ONI Stock Takes a Hit
In trading midday Wednesday, ONI shares declined -1.37 (20.66%) to 5.26.
ONI reported a net loss of $103.9 million or 77 cents a share, compared to a net loss of $35.1 million or 30 cents a share for the same period last year.
ONI had warned of the decline in revenues in late September, revising an earlier estimate of $75 million to $80 million. Since then, the company has reduced its workforce by 16 percent, consolidated its facilities, resized its inventory and equipment, and reduced planned capital expenditure.
“I think we’ve been fairly thoughtful in regard to where those cuts had to go,” CEO Hugh Martin said on the earnings conference call Tuesday night. Martin cited the industry downturn in capital spending as a reason for the cutbacks.
Alex Henderson, an analyst with Salomon Smith Barney, says that the drop in stock price didn’t come as a big surprise: “There was little visibility of cuts in the future, and there’ll probably even be rising costs. Now, that’s problematic.”
Rick Schafer of CIBC World Markets agrees. "It’s about people not wanting to wait around for profitability," he says.
In line with the changes, ONI recorded about $68 million in restructuring and special charges in the third quarter and expects another $10 million to $15 million in the fourth quarter. Before special charges, restructuring, and non-cash charges related to the amortization of deferred stock compensation, ONI said it lost $26.1 million, or 19 cents per share, and that it expected a further pro forma net loss of 16 to 20 cents per share in the fourth quarter.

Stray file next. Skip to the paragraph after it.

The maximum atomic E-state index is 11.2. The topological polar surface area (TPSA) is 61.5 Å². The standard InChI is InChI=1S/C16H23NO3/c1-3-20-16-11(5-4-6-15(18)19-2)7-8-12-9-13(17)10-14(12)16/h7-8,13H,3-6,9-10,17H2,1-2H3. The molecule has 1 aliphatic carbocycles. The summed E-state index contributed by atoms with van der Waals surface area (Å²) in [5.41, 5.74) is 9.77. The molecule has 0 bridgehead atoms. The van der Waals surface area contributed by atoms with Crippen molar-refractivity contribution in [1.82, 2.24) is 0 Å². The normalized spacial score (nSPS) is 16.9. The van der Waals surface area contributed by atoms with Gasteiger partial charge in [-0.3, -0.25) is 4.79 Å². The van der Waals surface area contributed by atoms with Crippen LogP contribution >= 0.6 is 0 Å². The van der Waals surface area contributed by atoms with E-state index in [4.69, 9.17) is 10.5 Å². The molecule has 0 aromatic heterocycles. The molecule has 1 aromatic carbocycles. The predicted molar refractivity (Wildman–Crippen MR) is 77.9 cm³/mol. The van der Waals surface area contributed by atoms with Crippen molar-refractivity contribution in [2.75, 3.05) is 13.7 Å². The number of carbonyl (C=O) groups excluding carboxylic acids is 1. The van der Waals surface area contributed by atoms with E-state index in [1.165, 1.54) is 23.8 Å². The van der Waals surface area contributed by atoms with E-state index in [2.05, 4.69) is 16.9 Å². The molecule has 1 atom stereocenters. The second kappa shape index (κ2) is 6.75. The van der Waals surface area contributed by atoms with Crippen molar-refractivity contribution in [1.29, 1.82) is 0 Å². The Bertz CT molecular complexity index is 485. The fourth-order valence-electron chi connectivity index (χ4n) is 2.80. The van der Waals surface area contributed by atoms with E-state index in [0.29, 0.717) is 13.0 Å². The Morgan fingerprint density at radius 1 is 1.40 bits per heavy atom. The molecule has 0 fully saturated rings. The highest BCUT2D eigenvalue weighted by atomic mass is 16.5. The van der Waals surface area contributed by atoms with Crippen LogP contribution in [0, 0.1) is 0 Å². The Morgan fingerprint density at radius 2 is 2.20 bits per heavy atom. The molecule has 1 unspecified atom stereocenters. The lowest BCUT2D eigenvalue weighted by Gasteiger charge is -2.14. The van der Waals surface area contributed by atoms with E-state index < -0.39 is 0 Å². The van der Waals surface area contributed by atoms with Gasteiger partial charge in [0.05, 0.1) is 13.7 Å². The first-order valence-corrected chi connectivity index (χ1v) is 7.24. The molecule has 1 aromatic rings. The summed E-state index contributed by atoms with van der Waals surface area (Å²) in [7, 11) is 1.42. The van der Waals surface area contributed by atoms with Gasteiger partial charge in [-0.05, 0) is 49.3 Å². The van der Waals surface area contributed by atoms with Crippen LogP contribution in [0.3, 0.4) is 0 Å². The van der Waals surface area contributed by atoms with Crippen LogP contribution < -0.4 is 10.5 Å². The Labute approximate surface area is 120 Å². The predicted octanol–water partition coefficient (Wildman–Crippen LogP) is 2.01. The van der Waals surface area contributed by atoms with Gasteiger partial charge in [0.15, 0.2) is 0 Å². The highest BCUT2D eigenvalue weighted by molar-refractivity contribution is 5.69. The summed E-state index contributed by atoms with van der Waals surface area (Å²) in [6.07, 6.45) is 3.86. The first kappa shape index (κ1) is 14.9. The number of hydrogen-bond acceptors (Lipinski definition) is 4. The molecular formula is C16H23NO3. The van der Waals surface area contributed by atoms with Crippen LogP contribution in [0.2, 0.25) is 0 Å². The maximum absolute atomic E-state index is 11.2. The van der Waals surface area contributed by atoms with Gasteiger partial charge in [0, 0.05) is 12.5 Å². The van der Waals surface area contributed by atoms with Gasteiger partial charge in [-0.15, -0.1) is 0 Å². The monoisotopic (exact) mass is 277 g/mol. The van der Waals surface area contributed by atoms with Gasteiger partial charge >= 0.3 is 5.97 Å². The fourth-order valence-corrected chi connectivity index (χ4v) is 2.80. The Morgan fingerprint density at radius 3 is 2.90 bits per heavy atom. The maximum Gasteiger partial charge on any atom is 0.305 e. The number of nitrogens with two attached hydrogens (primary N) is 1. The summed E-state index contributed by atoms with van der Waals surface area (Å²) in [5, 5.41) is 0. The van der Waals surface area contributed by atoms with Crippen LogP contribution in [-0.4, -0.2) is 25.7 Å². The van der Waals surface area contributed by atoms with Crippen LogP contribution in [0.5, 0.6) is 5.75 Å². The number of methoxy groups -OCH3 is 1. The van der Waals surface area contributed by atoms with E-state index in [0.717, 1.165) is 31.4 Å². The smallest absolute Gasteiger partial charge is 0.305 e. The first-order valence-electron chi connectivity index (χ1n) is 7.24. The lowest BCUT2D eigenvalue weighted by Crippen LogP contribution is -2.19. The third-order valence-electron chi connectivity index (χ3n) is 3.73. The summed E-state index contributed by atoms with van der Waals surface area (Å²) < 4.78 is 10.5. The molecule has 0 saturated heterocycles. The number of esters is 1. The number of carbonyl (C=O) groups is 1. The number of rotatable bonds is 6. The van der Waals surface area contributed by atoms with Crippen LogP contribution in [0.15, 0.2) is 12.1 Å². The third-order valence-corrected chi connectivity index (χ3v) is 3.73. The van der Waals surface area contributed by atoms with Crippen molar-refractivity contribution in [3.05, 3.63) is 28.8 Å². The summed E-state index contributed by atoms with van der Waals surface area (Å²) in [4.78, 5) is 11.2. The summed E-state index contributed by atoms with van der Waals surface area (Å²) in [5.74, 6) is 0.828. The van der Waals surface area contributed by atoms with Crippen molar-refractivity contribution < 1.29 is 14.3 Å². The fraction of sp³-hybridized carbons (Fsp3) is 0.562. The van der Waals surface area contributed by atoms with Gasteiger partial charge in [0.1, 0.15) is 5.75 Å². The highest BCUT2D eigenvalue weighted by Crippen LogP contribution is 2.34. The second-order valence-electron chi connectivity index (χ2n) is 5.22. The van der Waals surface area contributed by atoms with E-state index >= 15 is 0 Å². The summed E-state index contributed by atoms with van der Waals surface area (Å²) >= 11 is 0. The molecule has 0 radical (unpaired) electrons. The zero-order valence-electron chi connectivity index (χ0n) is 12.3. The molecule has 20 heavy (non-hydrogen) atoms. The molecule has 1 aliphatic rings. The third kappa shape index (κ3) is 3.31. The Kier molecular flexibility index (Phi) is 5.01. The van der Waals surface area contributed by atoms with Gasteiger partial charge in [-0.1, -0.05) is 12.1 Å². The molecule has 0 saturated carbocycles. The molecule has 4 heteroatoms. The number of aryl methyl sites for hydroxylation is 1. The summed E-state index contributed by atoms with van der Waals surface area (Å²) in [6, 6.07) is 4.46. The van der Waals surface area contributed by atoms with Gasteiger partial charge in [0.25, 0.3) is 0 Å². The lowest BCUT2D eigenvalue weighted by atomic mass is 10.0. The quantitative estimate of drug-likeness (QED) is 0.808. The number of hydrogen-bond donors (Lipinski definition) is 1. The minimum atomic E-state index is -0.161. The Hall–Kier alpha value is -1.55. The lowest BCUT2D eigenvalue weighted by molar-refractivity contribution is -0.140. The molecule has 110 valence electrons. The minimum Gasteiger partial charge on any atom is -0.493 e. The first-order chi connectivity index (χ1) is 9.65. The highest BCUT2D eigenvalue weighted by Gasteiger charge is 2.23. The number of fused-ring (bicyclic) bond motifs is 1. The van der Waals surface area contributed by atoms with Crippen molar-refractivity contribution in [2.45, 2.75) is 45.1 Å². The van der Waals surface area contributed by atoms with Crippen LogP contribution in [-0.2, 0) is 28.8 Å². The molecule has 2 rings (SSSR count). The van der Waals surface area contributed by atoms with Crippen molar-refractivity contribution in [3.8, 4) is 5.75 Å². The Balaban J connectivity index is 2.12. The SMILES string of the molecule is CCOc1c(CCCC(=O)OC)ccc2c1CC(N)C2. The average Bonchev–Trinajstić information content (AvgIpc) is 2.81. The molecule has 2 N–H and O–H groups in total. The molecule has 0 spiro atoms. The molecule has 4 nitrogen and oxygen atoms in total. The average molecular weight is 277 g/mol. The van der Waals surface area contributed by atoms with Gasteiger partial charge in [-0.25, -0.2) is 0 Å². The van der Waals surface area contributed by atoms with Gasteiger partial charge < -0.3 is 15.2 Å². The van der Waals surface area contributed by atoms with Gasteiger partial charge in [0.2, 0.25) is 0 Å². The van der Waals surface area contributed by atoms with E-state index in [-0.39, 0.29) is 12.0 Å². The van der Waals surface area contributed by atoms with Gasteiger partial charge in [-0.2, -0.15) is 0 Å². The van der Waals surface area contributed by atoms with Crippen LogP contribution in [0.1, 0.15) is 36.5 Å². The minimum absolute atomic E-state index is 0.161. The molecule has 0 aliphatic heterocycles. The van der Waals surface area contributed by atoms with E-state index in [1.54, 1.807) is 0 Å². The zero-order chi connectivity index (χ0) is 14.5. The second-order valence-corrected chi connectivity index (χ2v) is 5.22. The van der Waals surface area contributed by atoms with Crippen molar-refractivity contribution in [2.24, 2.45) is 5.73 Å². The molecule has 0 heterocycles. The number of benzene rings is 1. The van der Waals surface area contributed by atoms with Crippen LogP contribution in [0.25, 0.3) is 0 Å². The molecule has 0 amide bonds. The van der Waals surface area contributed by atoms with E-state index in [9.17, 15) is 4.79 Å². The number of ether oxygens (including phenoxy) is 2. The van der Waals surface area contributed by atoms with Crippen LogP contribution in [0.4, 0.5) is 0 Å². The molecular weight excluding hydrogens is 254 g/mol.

The company did add three new customers in the quarter, raising the count to 27. They had originally been expecting to have 32 to 34 customers by the end of the year, but their revised prognosis calls for 28 to 30.
In addition to struggling with a tough market, ONI was hit for about $3 million in the third quarter in the process of obtaining its OSMINE certification, which the company needs if it wants to do business with the ILECs. On the conference call, Martin sounded optimistic about the process, saying that it was essential to its business with some of the larger telecom companies.
Although Martin would not give guidance on what ONI expects 2002 to look like, he did say that the company’s goal is now to set aside enough cash and cash equivalents to last for the next four years, in order to get ONI through the slump in the economy.
Martin also said he felt the company had a good chance against its competition. “There’s size, and there’s size,” he said, referring to the current problems facing both larger competitors -- like Ciena Corp. (Nasdaq: CIEN), Lucent Technologies Inc. (NYSE: LU), and Nortel Networks Corp. (NYSE/Toronto: NT) -- and new startups. “We think we can give better service and support as a so-called 'mid tier' company. We tend to be as reliable as some of these big guys.”
Shafer agrees that things aren’t looking as bleak for ONI as the fall in stock prices may indicate. “The margins are a lot better than a lot of people expected,” he says, pointing out that at 37 percent, the company is experiencing some price stabilization.
Henderson concurs, saying he thinks the stock price is also leveling out. “It ain’t going any lower,” he says.
— Eugénie Larson, special to Light Reading